In the United States, there is no universally accepted standard or licensing for hypnotherapists. There is wide variation in training and credentials. Certification is granted by multiple organizations, with different requirements. Many hypnotherapists are not licensed medical professionals. However, some doctors, dentists and psychologists use hypnotherapy in their practices.

Books, audiotapes and videotapes are available for training in self-hypnosis, although they have not been scientifically evaluated. Group sessions may also be offered. Hypnotherapy may be used with other techniques such as cognitive behavioral therapy.

Theory

The way that hypnotherapy works is not well studied or understood. Some research reports that changes in skin temperature, heart rate, intestinal secretions, brain waves and the immune system occur. However, similar changes are reported with other forms of relaxation. Neurologic and endocrine effects have been proposed, including alterations to the hypothalamic-pituitary-adrenal axis or the limbic system (the emotional center of the brain).

There has been scientific debate about whether hypnotherapy represents a specific altered state of consciousness. There are reports that suggestion alone, without hypnotherapy, may achieve many of the same results. However, this research is not conclusive.


Evidence

Scientists have studied hypnotherapy for the following uses:

Pain
Studies of hypnotherapy suggest a benefit for various types of pain, including low back pain, surgery-related pain, cancer pain, dental procedure-related pain, burn pain, repetitive strain injury, temporomandibular joint disorders, facial pain (masticatory, myofascial pain disorders), sickle cell disease-related pain, irritable bowel syndrome, oral mucositis, tension headache, osteoarthritis pain and chronic pain. A 1995 consensus statement by the U.S. National Institutes of Health notes that, "Evidence supporting the effectiveness of hypnosis in alleviating chronic pain associated with cancer seems strong... with other data suggesting the effectiveness of hypnosis in other chronic pain conditions, which include irritable bowel syndrome, oral mucositis, temporomandibular disorders, and tension headaches." As early small phase I clinical trial of girls aged 6 to 18 years examined the effects of a hypnosis/acupuncture treatment for chronic pain. Results from child and parent showed a decrease in pain and anxiety. However, most studies are small without clear design or results. It is not clear if a specific hypnotherapy technique or treatment duration is best, or what types of pain are most affected. Therefore, although the early evidence is promising, better research is necessary to make a strong recommendation.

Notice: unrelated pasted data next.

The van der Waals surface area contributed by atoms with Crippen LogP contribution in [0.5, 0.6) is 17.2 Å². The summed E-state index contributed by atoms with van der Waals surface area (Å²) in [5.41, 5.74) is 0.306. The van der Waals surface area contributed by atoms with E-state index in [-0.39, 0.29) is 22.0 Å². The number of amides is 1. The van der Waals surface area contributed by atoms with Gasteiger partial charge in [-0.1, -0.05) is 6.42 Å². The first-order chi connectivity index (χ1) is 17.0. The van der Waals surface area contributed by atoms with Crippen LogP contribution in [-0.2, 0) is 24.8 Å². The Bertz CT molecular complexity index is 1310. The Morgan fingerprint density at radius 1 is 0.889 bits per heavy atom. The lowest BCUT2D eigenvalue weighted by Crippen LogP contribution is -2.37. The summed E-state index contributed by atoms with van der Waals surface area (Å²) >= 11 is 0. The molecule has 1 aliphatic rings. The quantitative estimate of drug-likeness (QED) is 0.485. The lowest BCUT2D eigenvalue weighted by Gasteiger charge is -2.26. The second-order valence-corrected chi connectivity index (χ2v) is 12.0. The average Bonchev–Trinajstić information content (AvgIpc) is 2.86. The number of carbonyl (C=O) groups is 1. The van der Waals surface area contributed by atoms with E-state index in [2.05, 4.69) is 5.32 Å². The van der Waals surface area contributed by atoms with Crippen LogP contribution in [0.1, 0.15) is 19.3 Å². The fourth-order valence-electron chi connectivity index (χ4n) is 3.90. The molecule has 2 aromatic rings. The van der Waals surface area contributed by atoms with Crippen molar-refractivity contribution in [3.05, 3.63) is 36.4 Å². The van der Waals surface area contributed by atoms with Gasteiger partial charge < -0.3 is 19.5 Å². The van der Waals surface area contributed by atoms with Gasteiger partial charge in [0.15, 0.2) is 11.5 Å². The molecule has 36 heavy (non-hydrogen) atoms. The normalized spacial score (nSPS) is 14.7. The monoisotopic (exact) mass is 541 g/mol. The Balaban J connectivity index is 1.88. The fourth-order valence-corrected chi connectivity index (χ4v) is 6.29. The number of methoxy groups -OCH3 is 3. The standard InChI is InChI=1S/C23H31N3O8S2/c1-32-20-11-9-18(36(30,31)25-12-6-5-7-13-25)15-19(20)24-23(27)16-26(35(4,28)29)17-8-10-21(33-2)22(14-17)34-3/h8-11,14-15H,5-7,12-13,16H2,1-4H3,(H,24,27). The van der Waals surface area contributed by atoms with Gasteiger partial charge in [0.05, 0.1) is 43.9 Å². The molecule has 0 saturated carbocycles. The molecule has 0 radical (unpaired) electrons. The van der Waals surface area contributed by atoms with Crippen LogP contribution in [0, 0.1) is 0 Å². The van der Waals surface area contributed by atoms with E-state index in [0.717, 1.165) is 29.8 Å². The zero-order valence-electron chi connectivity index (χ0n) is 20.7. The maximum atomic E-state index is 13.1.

Procedure-related pain
Early evidence has shown that hypnosis may alleviate procedure-related pain. In a prospective, controlled study of pediatric cancer patients, the effects of hypnosis and pain were studied. The patients reported less pain and anxiety during medical cancer treatment with hypnosis. However, studies are limited, and more information is needed to make any recommendations.

Anxiety